September 2017
Volume 17, Issue 10
Open Access
Vision Sciences Society Annual Meeting Abstract  |   August 2017
Interocular interactions in macaque LGN
Author Affiliations
  • Kacie Dougherty
    Department of Psychology, College of Arts and Science, Vanderbilt Unversity
  • Michele Cox
    Department of Psychology, College of Arts and Science, Vanderbilt Unversity
  • Jacob Westerberg
    Department of Psychology, College of Arts and Science, Vanderbilt Unversity
  • Alexander Maier
    Department of Psychology, College of Arts and Science, Vanderbilt Unversity
Journal of Vision August 2017, Vol.17, 150. doi:10.1167/17.10.150
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      Kacie Dougherty, Michele Cox, Jacob Westerberg, Alexander Maier; Interocular interactions in macaque LGN. Journal of Vision 2017;17(10):150. doi: 10.1167/17.10.150.

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      © ARVO (1962-2015); The Authors (2016-present)

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Abstract

Some of the most common visual disorders, such as amblyopia and stereoblindness, affect binocular vision. However, our understanding of how the brain processes binocular inputs is limited. Here we investigate where the signals from the two eyes first interact in the primary visual pathway in primates with normal binocular vision. The LGN is the first structure in this pathway receiving inputs from both eyes, with neighboring layers receiving exclusive inputs from one retina or the other. While the vast majority of neurons in the LGN are driven by stimulation of one eye only, it is unclear to what degree responses of LGN neurons depend on what is viewed by both eyes. In the primary visual cortex (V1), the next stage in the primary visual pathway, the vast majority of neurons respond to either eye, with one eye often evoking stronger responses than the other. In this study, we test the hypothesis that interocular interactions occur prior to spiking in V1. We trained macaque monkeys to fixate on a computer screen. Using a linear multicontact electrode array, we recorded LGN spiking responses to drifting gratings that varied in contrast and were presented to one or both eyes. Then, we compared contrast response functions under monocular and binocular stimulation conditions. We observed that the firing rate of a minority of LGN neurons, exclusive to the magnocellular layers, modulated under binocular stimulation. These effects included both binocular suppression and facilitation. We will discuss these results with regard to interocular anatomical connections in the primate early visual system.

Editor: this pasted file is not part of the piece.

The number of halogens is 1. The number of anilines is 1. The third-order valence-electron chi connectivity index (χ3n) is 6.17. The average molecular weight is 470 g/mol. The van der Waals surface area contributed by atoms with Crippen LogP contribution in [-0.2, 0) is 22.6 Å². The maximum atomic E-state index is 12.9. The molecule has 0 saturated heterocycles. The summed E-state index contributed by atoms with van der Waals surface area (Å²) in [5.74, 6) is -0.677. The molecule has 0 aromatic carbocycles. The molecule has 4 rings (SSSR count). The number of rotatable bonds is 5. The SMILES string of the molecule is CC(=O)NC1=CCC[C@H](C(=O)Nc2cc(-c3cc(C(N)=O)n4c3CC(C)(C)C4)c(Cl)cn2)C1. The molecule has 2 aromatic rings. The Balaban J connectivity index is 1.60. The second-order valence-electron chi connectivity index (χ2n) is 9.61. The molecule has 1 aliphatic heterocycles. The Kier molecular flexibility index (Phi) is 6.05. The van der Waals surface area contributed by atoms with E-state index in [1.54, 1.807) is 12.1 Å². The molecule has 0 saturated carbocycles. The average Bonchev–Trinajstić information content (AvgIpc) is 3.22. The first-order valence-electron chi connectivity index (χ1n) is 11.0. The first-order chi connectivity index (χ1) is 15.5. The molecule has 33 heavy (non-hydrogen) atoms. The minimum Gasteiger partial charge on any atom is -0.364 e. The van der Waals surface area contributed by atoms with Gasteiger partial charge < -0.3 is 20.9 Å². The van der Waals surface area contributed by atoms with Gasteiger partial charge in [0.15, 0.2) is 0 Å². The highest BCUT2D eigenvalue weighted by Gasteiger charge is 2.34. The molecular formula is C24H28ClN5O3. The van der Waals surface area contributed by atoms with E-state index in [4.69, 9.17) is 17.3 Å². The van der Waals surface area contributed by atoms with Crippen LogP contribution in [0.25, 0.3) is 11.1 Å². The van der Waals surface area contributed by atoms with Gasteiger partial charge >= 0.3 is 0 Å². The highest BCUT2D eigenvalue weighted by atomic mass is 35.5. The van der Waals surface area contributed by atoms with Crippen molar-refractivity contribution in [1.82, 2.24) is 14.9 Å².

Meeting abstract presented at VSS 2017

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